With cash on hand, Korn/Ferry and others are looking for international opportunities, said Tobey Sommer, vice president in Equity Research for SunTrust Humphrey Capital Markets.

And since Europe accounted for 24 percent of Korn/Ferry's revenue, the deal would increase its exposure there, said Sommer.

Timothy Chrisman, who runs locally based recruiting firm Chrisman & Co., agreed. "Korn/Ferry needs to establish a completely international base to be able to deal with multinational clients. So, the purchase [of Whitehead Mann] would definitely be logical."

Korn/Ferry officials declined comment.

David Lott

Asian Shift

Diodes Inc. is one example of a how a small company in a competitive industry can grow dramatically by marketing its products in China.

Four years ago, sales to Asia made up just 6 percent of Diodes' total sales. As demand for discrete semiconductors skyrocketed (they're used in iPods, game consoles and computer notebooks), sales to Asia jumped to 58 percent of sales.

C.H. Chen, president and chief executive of Diodes, engineered a turnaround at the small semiconductor company by exerting strict financial discipline during the industry downturn in 2001. Diodes' sales, general and administrative expenses are less than 13 percent of revenue, down from 20 percent several years ago.

Now, Chen sees strong growth ahead, particularly in the burgeoning software and consumer electronics segment.

"Software is very hot, we're seeing very good sales there," said Chen, who lives in Taipei and travels frequently to the U.S. headquarters in Westlake Village.

Investors have already bid up Diodes stock 49 percent in the past year to $27.38 a share.

Kate Berry

Late Penalties

When 99 Cents Only Stores reported last week that it needed a time extension to file its third quarter results, company officials were tight-lipped and analysts assumed the worst.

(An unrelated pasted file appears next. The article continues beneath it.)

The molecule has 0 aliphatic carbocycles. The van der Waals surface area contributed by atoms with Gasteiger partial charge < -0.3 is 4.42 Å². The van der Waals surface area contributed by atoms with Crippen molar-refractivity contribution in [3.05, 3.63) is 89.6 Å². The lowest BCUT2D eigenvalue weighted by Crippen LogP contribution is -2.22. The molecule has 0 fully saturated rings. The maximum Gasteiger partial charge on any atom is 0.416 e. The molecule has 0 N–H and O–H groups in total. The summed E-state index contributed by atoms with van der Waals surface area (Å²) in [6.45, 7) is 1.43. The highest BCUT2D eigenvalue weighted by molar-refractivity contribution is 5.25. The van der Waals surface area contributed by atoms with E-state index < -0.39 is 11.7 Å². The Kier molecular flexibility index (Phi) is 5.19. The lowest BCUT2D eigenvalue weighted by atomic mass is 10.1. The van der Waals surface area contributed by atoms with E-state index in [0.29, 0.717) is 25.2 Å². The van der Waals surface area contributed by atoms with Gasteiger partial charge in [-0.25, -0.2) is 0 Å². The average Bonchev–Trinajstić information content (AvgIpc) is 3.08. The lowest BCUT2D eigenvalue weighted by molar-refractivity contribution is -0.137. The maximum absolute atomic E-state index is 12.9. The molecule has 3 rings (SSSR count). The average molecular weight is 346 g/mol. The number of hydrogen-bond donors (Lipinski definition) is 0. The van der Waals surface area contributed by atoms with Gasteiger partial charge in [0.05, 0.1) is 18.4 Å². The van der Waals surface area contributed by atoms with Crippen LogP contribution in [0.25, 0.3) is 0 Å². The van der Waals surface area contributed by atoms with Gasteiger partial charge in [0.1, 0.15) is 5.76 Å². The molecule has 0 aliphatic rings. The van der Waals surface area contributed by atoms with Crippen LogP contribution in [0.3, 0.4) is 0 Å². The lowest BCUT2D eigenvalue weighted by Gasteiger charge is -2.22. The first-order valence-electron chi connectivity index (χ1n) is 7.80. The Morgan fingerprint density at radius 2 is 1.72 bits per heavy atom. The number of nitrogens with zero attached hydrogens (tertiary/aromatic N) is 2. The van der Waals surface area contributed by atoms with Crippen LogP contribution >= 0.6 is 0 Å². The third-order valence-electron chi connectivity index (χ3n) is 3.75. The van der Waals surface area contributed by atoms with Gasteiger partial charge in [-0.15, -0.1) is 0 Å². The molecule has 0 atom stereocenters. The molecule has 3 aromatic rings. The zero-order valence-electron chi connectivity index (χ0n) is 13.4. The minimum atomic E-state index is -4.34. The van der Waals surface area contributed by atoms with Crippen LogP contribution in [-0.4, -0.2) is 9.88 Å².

The stock toppled 73 cents, or 4.6 percent, on Nov. 10, the day the filing hit the wires. The next morning, the Commerce-based company started to open the flow of information, and the stock recovered 53 cents of its losses by the close of trading.

Analysts who made contact with the company said the delay was due to several factors. The Securities and Exchange Commission's accelerated filing dates, now in the second year of being phased into company schedules, bumps up the filing deadline of 10-Q forms by five days after quarterly reports.

In addition, compliance with Section 404 of the Sarbanes-Oxley Act, which requires the auditor to conduct a review of a company's internal controls before signing off on its books, is time-consuming and expensive.

And after a busy quarter, the five-member management team of the discount retailer had some trouble getting everything done on time. The company has already endured inventory woes, heart problems of company founder David Gold, and a management shakeup.

"My sense is that company management is stretched very thin," said Joan Storms, an analyst at Wedbush Morgan Securities. "It's a classic case of not investing ahead of growth: opening many stores without hiring enough management."

Calls to Chief Financial Officer Andrew Farina were not returned.

The company is expected to file by Monday, (Nov. 15), Storms said.

David Lott